This Christmas is an important first for the Hahn family of Fairfax -- so, they said, they are doing it right.
On Saturday, the family braved the cold to buy their Christmas tree, the first for 1-year-old twins Ellie and Lucy Hahn.
"We wanted to make their first memory of Christmas special. Even if they don't remember it, it will be nice for us. We want to make it picture perfect," said Roger Hahn, father of the twins.
The family picked out a Fraser fir, one of the more popular picks because of its soft needles and familiar aroma, said Brian Barnes, owner of the tree lot at Pan Am Shopping Center in Fairfax.
"I think more people are leaning toward real trees now," he said. "They want that real Christmas smell." Barnes and his father, Bud, have been in the holiday tree sales business since 1968. Barnes began selling trees 25 years ago, when he was 9. During his time on the tree lot, Barnes said he has seen the tree trend shift, from artificial to actual, from fir to spruce and so on.
The Great Recession, he said, has affected tree sales like anything else.
However, Barnes added, "Everybody needs a tree."
"Last year's snow really hurt business. Nobody could get out and get their trees," he said. "It was very busy on Black Friday and Saturday," he added, describing last week's sales. "A lot of people were out shopping and got their trees too."
Christmas tree farming is a major part of the agricultural industry in the commonwealth, according to the Virginia Department of Agriculture and Consumer Services. Each year, more than 1 million trees from hundreds of farms in the state are cut and sold.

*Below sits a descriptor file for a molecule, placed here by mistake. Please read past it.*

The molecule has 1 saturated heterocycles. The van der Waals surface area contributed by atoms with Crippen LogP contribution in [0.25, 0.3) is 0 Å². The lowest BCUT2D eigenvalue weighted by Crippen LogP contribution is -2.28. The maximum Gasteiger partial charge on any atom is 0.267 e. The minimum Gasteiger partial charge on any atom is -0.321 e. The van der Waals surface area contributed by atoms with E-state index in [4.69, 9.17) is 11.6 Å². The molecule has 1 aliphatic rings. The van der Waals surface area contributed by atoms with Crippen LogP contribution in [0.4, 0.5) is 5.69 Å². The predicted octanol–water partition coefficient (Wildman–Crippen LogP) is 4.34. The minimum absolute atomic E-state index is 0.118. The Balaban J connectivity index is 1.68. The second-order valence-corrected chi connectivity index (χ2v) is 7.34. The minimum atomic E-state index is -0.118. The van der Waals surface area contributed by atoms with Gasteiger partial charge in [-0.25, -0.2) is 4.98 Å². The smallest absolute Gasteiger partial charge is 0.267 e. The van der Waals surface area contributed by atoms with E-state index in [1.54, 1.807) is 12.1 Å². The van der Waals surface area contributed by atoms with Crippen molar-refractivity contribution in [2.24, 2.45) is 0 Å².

There are few farms that grow Christmas trees locally, Barnes said.
"I just think there's been such an overwhelming growth with residential development that there's no place to grow them," he said.
The popular Fraser fir grows outside of Fairfax County, which lacks the higher elevations of the Appalachian Mountains in southwestern Virginia, North Carolina and Tennessee where the trees grow, said Krop's Crops farm manager Lauri Krop Omwake.
Omwake's father, Larry Krop, has sold Christmas trees for nearly 30 years, she said.
The seasonal, 20-acre farm is located in Great Falls and is one of the few local farms still growing trees for sale.
The family grows white and scots -- or Scotch -- pines, Canadian, blue and Norway spruce and Douglas firs.
The Douglas fir is the most popular locally grown tree, Omwake said. The family imports Fraser firs from North Carolina, as does the Barnes family.
"People aren't buying as many trees as they used to," Omwake said, adding, "Business-wise, we do better during Christmas time. It's not as labor intensive as the other crops."
Prices on Christmas trees, she said, have stayed flat for about five years.
"The biggest weekends are the first and second weekends in December," she said about sales. "A month is about the average for keeping a tree, even for people who don't know how to care for trees."
Timothy M. Williams of McLean is a past president of the Virginia Christmas Tree Growers Association.
He said, "What we're finding is generations X and Y in particular are looking for the traditional Christmas feel ... They bring their children and just want that old-fashioned Christmas. They bring hot chocolate or cider and cut down the tree as a family.
"I'm not going to be able to compete with the Wal-Marts and the Targets, and I'm not trying to. What I'm trying to do is create an experience they'll remember as a family."